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What did Hetler Began Building on March 22

The topic of Hitler’s building projects is a complex and controversial one, as many of the structures he commissioned were built with forced labor and were part of his larger vision of a racially pure and dominant Germany. One of the most infamous building projects that Hitler began on March 22 was the construction of the Ordensburg Sonthofen, a Nazi training academy located in the Bavarian Alps.

 

Ordensburg Sonthofen: A Symbol of Nazi Ideology

The Ordensburg Sonthofen was designed to be a grand and imposing structure, reflecting the power and ideology of the Nazi party. The building was intended to serve as a training ground for the SS, the elite paramilitary organization that played a central role in Hitler’s regime. The academy was built in the style of a medieval castle, with towering walls, turrets, and a grand courtyard.

Construction on the Ordensburg Sonthofen began on March 22, 1934, and was completed in 1937. The project was overseen by the Nazi architect Hermann Giesler, who was responsible for many of the regime’s most prominent buildings. The construction of the academy was a massive undertaking, requiring the labor of thousands of workers, many of whom were forced to work in harsh and dangerous conditions.

 

A Monument to Nazi Ideology

The Ordensburg Sonthofen was more than just a training academy; it was a monument to the ideology and values of the Nazi party. The building was designed to instill a sense of loyalty and obedience in its students, who were expected to become the future leaders of the Nazi regime. The academy’s curriculum focused on military training, physical education, and ideological instruction, with a heavy emphasis on the importance of racial purity and the superiority of the Aryan race.

The Ordensburg Sonthofen was just one of several training academies that Hitler commissioned during his reign. These academies were intended to serve as the breeding grounds for a new generation of Nazi leaders, who would carry on the legacy of the party and ensure its continued dominance.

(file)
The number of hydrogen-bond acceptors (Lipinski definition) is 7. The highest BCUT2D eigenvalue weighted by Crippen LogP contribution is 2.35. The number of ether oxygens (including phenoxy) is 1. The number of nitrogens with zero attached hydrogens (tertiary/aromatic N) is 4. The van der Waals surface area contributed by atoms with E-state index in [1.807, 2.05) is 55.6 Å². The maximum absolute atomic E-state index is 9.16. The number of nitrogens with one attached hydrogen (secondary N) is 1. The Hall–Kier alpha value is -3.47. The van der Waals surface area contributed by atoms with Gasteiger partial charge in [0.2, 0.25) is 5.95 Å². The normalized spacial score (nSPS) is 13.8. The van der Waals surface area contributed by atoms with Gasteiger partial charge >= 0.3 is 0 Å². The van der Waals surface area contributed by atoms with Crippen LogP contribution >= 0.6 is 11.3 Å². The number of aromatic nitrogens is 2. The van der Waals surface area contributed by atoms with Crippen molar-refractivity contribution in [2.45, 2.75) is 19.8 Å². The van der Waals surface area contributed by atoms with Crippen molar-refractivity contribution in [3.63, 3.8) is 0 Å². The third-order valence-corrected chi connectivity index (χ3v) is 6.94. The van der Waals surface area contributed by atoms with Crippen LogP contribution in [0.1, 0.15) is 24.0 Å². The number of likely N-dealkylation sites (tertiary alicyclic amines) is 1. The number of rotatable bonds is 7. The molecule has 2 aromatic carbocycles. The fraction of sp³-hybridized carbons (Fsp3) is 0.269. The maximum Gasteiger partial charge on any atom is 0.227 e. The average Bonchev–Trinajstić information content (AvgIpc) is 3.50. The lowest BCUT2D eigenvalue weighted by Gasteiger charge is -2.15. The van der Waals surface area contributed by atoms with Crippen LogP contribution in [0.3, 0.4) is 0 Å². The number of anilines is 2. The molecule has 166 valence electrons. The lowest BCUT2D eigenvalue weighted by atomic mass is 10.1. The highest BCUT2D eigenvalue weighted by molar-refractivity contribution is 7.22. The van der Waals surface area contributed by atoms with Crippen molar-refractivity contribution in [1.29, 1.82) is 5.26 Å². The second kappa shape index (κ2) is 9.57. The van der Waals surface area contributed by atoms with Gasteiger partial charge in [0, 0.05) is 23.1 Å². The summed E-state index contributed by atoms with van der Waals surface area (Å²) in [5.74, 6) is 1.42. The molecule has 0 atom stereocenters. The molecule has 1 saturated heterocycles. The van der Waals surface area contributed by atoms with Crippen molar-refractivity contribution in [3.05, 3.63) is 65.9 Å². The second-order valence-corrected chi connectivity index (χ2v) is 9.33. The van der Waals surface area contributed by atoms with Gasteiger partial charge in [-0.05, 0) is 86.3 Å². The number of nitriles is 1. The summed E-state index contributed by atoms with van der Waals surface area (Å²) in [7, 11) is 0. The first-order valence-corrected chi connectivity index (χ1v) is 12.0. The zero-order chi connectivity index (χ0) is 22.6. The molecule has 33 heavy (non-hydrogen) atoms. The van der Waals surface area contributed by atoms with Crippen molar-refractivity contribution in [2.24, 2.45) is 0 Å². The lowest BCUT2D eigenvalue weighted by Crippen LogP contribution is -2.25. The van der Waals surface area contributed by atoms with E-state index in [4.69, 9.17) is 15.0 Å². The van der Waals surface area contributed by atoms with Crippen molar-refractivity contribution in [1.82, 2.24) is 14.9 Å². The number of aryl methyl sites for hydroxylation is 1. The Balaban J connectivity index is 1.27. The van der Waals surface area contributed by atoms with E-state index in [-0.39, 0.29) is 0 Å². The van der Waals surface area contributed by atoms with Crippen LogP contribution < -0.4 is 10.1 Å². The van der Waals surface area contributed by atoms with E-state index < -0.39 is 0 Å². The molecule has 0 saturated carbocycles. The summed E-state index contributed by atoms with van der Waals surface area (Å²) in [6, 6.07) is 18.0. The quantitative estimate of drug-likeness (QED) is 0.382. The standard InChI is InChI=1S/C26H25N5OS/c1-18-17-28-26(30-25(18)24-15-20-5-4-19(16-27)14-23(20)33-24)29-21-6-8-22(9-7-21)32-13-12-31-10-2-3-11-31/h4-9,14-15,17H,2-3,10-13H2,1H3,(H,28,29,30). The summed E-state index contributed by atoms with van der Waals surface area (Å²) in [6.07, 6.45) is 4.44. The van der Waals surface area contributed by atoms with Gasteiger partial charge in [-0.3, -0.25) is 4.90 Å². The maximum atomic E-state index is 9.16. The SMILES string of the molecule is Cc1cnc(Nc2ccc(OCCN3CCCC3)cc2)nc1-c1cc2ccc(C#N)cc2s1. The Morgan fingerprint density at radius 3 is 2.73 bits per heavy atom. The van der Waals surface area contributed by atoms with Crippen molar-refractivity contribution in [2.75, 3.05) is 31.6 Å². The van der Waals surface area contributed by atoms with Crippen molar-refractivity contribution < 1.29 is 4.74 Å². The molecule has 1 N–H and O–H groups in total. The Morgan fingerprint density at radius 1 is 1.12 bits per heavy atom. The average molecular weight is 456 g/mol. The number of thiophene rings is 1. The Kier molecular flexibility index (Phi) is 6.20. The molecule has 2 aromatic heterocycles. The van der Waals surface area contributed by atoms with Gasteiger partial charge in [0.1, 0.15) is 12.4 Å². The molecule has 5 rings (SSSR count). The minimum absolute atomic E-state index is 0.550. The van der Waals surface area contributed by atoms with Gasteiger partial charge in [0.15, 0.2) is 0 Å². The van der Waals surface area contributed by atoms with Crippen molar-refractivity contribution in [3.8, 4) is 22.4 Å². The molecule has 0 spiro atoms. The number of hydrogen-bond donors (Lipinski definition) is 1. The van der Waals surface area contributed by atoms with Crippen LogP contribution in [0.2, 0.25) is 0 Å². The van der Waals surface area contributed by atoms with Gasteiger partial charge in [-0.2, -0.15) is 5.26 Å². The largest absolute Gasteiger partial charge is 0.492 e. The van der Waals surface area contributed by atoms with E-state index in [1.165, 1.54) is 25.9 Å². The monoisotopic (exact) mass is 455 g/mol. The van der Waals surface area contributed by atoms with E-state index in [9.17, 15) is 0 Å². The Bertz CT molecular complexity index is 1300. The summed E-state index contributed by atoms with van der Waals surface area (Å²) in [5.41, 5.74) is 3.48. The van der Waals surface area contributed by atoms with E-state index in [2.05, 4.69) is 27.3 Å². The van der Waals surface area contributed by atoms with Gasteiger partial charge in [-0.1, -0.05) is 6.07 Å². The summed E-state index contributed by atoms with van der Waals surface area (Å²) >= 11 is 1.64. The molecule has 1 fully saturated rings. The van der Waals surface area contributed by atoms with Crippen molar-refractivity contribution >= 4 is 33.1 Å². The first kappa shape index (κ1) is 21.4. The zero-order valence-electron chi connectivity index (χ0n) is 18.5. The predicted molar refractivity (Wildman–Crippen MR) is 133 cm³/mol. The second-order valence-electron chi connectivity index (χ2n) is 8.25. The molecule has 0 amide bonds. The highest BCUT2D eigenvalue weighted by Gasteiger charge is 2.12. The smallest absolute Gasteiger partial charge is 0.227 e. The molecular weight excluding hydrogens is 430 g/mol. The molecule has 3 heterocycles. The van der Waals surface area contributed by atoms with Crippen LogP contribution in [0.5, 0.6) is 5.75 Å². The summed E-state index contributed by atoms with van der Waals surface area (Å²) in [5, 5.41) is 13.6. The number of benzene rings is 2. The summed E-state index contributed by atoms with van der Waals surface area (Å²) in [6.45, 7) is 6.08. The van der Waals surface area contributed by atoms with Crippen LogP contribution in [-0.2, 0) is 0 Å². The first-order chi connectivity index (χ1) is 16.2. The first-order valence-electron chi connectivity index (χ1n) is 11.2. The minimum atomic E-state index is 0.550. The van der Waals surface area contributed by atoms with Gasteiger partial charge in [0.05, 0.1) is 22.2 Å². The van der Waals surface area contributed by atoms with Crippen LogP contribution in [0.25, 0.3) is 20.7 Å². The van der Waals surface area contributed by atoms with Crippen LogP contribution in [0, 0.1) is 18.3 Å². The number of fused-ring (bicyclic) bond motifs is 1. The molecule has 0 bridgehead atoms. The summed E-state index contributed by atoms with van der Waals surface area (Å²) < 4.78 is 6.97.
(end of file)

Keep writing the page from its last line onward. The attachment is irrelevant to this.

What happened on march 22, 1933 in Hitler’s life

What happened on march 22, 1933 in Hitler's life

On March 22, 1933, the first concentration camp built by Nazi Germany was established near the town of Dachau in Bavaria4. This event marked a significant turning point in the history of the Holocaust, as the National Socialists used an array of terror measures to establish a dictatorship in the German Reich. The Dachau concentration camp was one of the early sites used to facilitate the mass imprisonment of political opponents, with the first prisoner transports arriving on March 22, 19333.

The camp commandant, Theodor Eicke, introduced a system in October 1933 that included brutal punishment rules for the prisoners and duty orders for the camp SS. The regulations institutionalized SS rule over the prisoners, characterized by tyranny and terror3. The Dachau concentration camp served as a model for other concentration camps, with SS units taking charge of other camps up until then guarded by the SA. The “Dachau model” was imposed as the standard to be followed in all other concentration camps3.

In 1935, Adolf Hitler decided to utilize the concentration camp system as a permanent instrument of political terror, paving the way for promulgating a permanent state of emergency and installing despotic rule by the Gestapo. With the exception of the Dachau concentration camp, all early concentration camps were disbanded and new larger sites of incarceration were built. Besides opponents to the regime, more and more persons were imprisoned for reasons of racial ideology and “social hygiene,” including sexual and ethnic minorities like homosexuals and Sinti and Roma.

In 1937, work commenced on the expansion of the SS camp and the construction of a new prisoner camp with a capacity for 6,000 prisoners. The prisoners were forced to carry out the extremely strenuous building work. The decree on the “preventive fighting of crime by the police” from 1937 systematized arrest campaigns targeting persons, forming the basis for the mass arrests carried out the following year as part of the “work-shy Reich campaign”.